Ronald used to have his own home. He used to have a family, with a wife and one son. He used to work in construction. Times were good.
However, at the turn of the century, things quickly went south. Life happened.
“I went through a divorce and some rough times, so things went downhill in my life,” said Ronald, who is 64 years old.
It would take nearly two decades for things to get better, and Ronald had become accustomed to homelessness.
“I’ve walked the streets, slept on benches, in between bushes, everywhere,” Ronald added.
A Louisville native, Ronald isn’t alone. According to the Coalition for the Homeless, nearly 1,200 people experience homelessness every night in Louisville. With roughly 800 shelter spots—depending on inclement weather situations—that leaves 400 people left looking for somewhere to stay.
For those who make their way to St. Vincent de Paul Louisville, many report their homeless situations prior as coming from an emergency shelter, hotel, places not meant for habitation (such as cars, parks, sidewalks, or abandoned buildings), a hospital, psychiatric or substance abuse facility, staying with a friend or family member, or jail.
That’s where Ronald found himself in 2018, where he spent five months in jail. When he got out, it was “hard,” and the only thing he knew to do was to figure out ways to survive on the streets.
After calling Metro United Way’s 2-1-1 help referral service line—as we are the number one service provider for its call center in the Louisville area—he was able to secure a bed at Ozanam Inn Men’s Emergency Shelter.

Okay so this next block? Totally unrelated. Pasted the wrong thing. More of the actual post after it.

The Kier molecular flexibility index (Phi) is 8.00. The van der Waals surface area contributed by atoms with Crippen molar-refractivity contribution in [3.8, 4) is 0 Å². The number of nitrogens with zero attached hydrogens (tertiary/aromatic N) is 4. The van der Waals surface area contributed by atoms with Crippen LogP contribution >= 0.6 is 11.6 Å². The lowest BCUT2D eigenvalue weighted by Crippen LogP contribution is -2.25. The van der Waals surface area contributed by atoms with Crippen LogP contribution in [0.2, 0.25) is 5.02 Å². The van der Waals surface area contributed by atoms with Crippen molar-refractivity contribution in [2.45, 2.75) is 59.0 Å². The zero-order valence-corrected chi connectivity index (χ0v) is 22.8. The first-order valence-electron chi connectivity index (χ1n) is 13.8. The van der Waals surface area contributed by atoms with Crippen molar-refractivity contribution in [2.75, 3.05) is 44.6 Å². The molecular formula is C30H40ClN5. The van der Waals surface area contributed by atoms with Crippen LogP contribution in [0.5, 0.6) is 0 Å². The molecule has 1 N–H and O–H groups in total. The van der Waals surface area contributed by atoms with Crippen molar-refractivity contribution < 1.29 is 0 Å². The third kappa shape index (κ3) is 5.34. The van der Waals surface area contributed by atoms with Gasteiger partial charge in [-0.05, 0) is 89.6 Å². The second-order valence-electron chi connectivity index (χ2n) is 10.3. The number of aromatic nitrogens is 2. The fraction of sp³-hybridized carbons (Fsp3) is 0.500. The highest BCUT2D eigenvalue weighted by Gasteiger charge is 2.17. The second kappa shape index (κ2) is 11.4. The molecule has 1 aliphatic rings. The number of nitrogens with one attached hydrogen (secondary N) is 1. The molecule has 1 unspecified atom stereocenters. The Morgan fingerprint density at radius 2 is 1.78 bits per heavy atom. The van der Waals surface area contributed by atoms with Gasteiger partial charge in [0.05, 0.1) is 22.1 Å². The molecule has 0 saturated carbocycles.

After a few months on the waiting list, Ronald received a housing voucher. Since July 2018, he has lived in a one-bedroom apartment with a kitchen, living room, and bathroom. It’s the stability he has needed to turn his life around.
“It’s been everything,” he said. “I’m on a fixed income, so this helps me out a whole lot. I’d probably be in a shelter or still be on the Section 8 waiting list.”
Ronald’s apartment is a part of the Collaborative Housing Initiative (CHI), which is one of our five off-campus housing programs. CHI provides permanent supportive housing to 46 homeless individuals and families where at least one member of the household has a disability. Currently, these 46 total units (ranging from one-bedroom to five-bedroom residences) provide a minimum of 63 beds, but we often provide 80 to 100 beds when serving larger families.
“Ronald has had his share of ups and downs, but hardly lets anything get to him,” said Johnetta Hardin, the CHI Senior Case Manager. “He always looks to a brighter day. He works hard at completing his daily living goals, such as making sure his bills are paid on time and ensuring his transportation for the following month is secured. He makes and keeps his medical appointments independently and never needs reminders or help with anything. I’m proud of his progress in the SVDP program.”
Ronald has breathing problems, and is in and out of doctor appointments. He primarily rode the bus to make it to his appointments, but he recently purchased a red 2004 Honda Pilot through our vehicle donation program. He saved up money over the past year and says it “saves a lot of time.” Ronald regularly goes to the Food Pantry on our Shelby Park campus to receive groceries
He also reconciled with his son, and now enjoys spending time with his two grandchildren.
For Ronald and others, to be able to have a place to stay, a means of transportation, and meaningful relationships makes a world of difference in their lives!